The other day, as I was getting ready for bed, I found a red M&M in my bra.
My 3-year-old had been throwing some up in the air trying to catch them in his mouth, and I guess his aim was worse than we thought. It had, as the ’80s commercials promised, not melted. It had, however, left a little red stain on my skin. I looked at it, confused for a moment how it had gotten there, shrugged my shoulders and ate it. After all, chocolate is chocolate no matter how long it has spent in my cleavage.
Since becoming a parent, I have been surprised by finding a number of unusual items tucked away in various places on my body. I’m not sure whether my boobs have gotten larger or my clothes have gotten baggier, but my bra appears to have become some sort of black hole, sucking in objects that drift too close to its enormous mass.
I once spent an entire day at a child’s birthday part with a matchbox car in the left cup of my bra, under my boob, and I didn’t even know it. I haven’t seen the underside of my bra without a mirror since I stopped wearing training bras, but I’m fairly sure that the outside world would have noticed the faint outline of a 2002 Volkswagen golf protruding from my breast. Even my boobs can’t afford luxury cars.
The worst part of the matchbox-car-in-the-bra incident was that it wasn’t even my son’s car. He had been driving his friend’s cars along my arms and chest while I desperately tried to ignore him and hold an adult conversation with another mother at the party. I’m not sure whether he did it to get my attention or whether the car just fell into the abyss in my shirt, but it was then lost for the rest of the party. I then had to send an email to the host of the party admitting that my son had smuggled toys across the border on my person. I felt like a drug mule.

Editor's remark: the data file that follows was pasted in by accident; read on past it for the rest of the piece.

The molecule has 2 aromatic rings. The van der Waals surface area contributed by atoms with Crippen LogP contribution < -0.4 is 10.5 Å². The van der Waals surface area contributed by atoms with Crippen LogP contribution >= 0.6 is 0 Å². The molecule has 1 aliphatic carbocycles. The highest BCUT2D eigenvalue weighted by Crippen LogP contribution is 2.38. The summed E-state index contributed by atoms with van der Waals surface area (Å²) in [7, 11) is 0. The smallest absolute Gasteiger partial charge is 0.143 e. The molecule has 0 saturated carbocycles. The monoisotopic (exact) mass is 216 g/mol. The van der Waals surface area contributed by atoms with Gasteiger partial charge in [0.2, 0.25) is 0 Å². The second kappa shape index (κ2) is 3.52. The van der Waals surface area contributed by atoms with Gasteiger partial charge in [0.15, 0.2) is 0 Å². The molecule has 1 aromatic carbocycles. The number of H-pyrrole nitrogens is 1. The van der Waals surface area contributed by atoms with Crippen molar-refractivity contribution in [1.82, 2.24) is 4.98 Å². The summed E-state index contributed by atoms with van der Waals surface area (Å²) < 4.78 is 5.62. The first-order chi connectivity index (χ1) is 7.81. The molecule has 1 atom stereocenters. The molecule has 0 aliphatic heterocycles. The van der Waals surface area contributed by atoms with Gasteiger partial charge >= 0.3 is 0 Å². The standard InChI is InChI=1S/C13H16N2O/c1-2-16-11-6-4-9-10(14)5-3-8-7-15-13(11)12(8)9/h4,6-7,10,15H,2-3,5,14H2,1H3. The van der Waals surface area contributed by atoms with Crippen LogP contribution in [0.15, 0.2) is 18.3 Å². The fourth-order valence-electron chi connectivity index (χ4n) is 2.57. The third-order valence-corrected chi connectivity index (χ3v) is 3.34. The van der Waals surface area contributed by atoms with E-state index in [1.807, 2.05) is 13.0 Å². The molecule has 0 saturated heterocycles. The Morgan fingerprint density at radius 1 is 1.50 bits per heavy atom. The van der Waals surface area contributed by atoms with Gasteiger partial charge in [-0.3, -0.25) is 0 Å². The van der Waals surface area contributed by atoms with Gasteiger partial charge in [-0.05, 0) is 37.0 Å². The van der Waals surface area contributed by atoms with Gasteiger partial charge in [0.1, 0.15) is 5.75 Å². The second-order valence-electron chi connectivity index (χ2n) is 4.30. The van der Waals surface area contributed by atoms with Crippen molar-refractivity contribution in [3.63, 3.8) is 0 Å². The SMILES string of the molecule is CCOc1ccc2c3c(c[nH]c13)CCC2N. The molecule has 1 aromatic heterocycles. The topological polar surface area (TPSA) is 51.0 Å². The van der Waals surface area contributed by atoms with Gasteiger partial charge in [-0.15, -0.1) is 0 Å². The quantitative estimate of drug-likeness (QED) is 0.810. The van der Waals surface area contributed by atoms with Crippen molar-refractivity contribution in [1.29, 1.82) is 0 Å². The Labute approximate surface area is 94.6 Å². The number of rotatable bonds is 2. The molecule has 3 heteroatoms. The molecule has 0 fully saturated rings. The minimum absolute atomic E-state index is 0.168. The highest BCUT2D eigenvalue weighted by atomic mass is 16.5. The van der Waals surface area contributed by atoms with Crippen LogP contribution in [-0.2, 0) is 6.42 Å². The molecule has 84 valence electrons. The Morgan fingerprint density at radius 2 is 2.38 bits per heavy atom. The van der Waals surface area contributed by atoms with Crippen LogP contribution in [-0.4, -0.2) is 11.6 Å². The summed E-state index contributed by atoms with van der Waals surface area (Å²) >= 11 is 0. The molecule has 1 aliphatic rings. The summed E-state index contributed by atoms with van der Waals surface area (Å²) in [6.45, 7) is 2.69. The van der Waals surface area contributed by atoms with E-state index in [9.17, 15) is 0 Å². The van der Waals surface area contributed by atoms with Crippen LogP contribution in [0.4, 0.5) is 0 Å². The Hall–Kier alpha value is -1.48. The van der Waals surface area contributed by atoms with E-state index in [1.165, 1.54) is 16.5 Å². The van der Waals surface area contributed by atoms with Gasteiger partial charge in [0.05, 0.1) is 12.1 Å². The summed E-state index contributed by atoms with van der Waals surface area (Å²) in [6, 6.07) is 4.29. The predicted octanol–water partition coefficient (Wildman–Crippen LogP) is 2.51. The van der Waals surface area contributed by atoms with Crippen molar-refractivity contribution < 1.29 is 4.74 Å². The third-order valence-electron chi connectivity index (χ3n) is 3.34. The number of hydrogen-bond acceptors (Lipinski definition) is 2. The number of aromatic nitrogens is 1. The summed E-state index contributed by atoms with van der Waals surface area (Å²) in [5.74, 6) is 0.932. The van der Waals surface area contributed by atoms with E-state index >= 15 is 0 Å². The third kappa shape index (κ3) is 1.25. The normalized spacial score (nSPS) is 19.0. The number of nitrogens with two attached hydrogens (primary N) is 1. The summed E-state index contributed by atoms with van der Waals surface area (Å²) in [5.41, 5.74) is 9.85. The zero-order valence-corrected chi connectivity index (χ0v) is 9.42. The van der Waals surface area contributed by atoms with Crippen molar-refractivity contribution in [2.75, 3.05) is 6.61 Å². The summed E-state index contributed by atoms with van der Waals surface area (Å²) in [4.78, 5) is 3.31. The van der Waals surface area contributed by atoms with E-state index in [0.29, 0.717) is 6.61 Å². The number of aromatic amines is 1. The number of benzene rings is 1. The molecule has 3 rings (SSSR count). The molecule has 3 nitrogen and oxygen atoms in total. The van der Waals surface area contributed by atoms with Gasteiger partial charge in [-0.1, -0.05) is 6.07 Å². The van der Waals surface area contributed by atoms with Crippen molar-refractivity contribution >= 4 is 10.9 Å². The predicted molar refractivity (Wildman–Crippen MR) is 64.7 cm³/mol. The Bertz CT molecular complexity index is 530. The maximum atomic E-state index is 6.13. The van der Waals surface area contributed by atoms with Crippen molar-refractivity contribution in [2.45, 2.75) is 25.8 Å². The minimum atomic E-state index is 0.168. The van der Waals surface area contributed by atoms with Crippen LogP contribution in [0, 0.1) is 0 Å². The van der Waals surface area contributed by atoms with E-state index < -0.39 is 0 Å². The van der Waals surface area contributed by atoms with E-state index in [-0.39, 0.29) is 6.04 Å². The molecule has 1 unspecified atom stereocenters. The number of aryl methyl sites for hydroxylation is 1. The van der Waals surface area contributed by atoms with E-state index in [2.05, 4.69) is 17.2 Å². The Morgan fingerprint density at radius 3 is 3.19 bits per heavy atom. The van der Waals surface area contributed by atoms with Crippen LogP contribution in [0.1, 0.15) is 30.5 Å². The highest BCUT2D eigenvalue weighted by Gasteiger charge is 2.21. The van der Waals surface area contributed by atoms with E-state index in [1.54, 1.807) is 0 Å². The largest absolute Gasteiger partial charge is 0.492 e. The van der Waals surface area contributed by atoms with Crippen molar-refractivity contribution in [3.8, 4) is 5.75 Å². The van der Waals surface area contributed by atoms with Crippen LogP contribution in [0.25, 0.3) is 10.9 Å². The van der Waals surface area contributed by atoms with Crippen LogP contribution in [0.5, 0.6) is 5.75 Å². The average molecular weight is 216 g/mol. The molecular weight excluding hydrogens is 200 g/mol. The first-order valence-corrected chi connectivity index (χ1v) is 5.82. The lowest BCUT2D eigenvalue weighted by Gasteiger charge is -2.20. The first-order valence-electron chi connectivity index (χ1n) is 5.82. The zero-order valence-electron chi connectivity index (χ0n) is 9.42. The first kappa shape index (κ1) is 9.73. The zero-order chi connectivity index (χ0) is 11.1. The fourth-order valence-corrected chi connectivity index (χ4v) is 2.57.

In the last three years I’ve found the tips of crayons, caps of markers, Cheerios and, one very fine morning, I even found a quarter plastered to the inside of my boob. My bra seems to have replaced the sofa cushions as the catch-all for junk nobody wants in our house. So far, that quarter is the only contribution of value my bra has provided, but I’m still holding out hope that one day I’ll find a 20 lurking in there. I might be in the wrong profession for that, though.
This afternoon, my 9-month-old attempted to cram an entire chicken strip down my shirt to save for later, but unfortunately his efforts lacked subtlety. He looked at me as though to say, “What? I thought that’s where food came from.” I guess he was looking for some variety next time he nursed. I handed it back to him, and he promptly fed it to the dogs. What a waste of a perfectly good chicken strip. At least if he had left it in my bra, I could have eaten it later.
I’m considering contacting Stephen Hawking regarding my developing theory that my boobs are, in fact, the center of the universe. I’m not really sure how these things work, but I’ll be expecting my Nobel Prize to arrive in the mail shortly thereafter. Black holes don’t exist? Try doing my laundry for a few weeks. Now that I’ve solved that mystery of the universe, I’ll see what I can do about the missing socks.
Hang on, I’ll check my bra…
— Mary Widdicks
Mary Widdicks is a 31-year-old mother of two boys and two male dogs. Once a cognitive psychologist, she now spends the majority of her time trying to outsmart her kids (and failing!). She is the writer behind the humorous parenting blog Outmanned, where she turns for entertainment when she can’t take any more fart jokes or belching contests. Her writing has been featured on parenting sites such as Mamapedia, Mamalode and Scary Mommy. She is a regular contributor on BLUNTmoms and has been honored as a 2014 Voice of the Year by BlogHer.